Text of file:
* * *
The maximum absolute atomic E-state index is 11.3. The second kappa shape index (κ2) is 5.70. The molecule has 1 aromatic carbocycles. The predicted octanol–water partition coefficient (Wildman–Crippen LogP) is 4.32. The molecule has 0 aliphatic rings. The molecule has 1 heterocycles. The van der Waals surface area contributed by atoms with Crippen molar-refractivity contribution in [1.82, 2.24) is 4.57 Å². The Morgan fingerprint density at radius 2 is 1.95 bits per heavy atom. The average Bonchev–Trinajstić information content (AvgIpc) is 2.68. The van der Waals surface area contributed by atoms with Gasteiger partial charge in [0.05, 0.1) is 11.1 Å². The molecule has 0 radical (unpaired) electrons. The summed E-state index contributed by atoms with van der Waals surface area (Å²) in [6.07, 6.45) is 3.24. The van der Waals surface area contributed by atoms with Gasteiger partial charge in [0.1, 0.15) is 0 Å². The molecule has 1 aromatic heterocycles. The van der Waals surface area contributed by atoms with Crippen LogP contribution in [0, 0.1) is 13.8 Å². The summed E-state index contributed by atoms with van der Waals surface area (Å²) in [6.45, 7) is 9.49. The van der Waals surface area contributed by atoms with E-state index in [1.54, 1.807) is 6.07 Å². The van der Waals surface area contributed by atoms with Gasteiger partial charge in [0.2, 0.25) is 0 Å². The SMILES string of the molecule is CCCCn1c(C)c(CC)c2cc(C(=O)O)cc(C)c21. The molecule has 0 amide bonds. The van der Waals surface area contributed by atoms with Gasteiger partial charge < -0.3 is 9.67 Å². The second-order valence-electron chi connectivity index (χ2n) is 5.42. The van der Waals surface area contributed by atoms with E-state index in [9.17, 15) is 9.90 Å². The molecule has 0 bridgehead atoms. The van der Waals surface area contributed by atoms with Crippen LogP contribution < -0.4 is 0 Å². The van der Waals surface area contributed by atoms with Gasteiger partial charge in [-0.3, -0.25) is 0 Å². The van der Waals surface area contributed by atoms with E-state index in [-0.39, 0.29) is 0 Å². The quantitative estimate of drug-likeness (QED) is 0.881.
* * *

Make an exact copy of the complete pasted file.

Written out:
The maximum absolute atomic E-state index is 11.3. The second kappa shape index (κ2) is 5.70. The molecule has 1 aromatic carbocycles. The predicted octanol–water partition coefficient (Wildman–Crippen LogP) is 4.32. The molecule has 0 aliphatic rings. The molecule has 1 heterocycles. The van der Waals surface area contributed by atoms with Crippen molar-refractivity contribution in [1.82, 2.24) is 4.57 Å². The Morgan fingerprint density at radius 2 is 1.95 bits per heavy atom. The average Bonchev–Trinajstić information content (AvgIpc) is 2.68. The van der Waals surface area contributed by atoms with Gasteiger partial charge in [0.05, 0.1) is 11.1 Å². The molecule has 0 radical (unpaired) electrons. The summed E-state index contributed by atoms with van der Waals surface area (Å²) in [6.07, 6.45) is 3.24. The van der Waals surface area contributed by atoms with Gasteiger partial charge in [0.1, 0.15) is 0 Å². The molecule has 1 aromatic heterocycles. The van der Waals surface area contributed by atoms with Crippen LogP contribution in [0, 0.1) is 13.8 Å². The summed E-state index contributed by atoms with van der Waals surface area (Å²) in [6.45, 7) is 9.49. The van der Waals surface area contributed by atoms with E-state index in [1.54, 1.807) is 6.07 Å². The van der Waals surface area contributed by atoms with Gasteiger partial charge in [0.2, 0.25) is 0 Å². The SMILES string of the molecule is CCCCn1c(C)c(CC)c2cc(C(=O)O)cc(C)c21. The molecule has 0 amide bonds. The van der Waals surface area contributed by atoms with Gasteiger partial charge < -0.3 is 9.67 Å². The second-order valence-electron chi connectivity index (χ2n) is 5.42. The van der Waals surface area contributed by atoms with E-state index in [9.17, 15) is 9.90 Å². The molecule has 0 bridgehead atoms. The van der Waals surface area contributed by atoms with Crippen LogP contribution < -0.4 is 0 Å². The van der Waals surface area contributed by atoms with Gasteiger partial charge in [-0.3, -0.25) is 0 Å². The van der Waals surface area contributed by atoms with E-state index in [-0.39, 0.29) is 0 Å². The quantitative estimate of drug-likeness (QED) is 0.881.